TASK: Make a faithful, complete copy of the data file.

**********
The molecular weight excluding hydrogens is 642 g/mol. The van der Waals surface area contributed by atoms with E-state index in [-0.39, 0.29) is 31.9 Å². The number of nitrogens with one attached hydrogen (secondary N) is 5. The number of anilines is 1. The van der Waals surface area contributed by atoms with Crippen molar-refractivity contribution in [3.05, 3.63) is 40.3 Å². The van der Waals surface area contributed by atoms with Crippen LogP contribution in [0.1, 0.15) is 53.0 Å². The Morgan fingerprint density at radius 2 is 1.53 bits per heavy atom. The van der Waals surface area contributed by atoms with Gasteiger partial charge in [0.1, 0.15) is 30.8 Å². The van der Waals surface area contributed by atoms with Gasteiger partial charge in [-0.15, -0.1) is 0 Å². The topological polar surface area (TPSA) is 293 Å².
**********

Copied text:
The molecular weight excluding hydrogens is 642 g/mol. The van der Waals surface area contributed by atoms with E-state index in [-0.39, 0.29) is 31.9 Å². The number of nitrogens with one attached hydrogen (secondary N) is 5. The number of anilines is 1. The van der Waals surface area contributed by atoms with Crippen molar-refractivity contribution in [3.05, 3.63) is 40.3 Å². The van der Waals surface area contributed by atoms with Crippen LogP contribution in [0.1, 0.15) is 53.0 Å². The Morgan fingerprint density at radius 2 is 1.53 bits per heavy atom. The van der Waals surface area contributed by atoms with Gasteiger partial charge in [0.1, 0.15) is 30.8 Å². The van der Waals surface area contributed by atoms with Gasteiger partial charge in [-0.15, -0.1) is 0 Å². The topological polar surface area (TPSA) is 293 Å².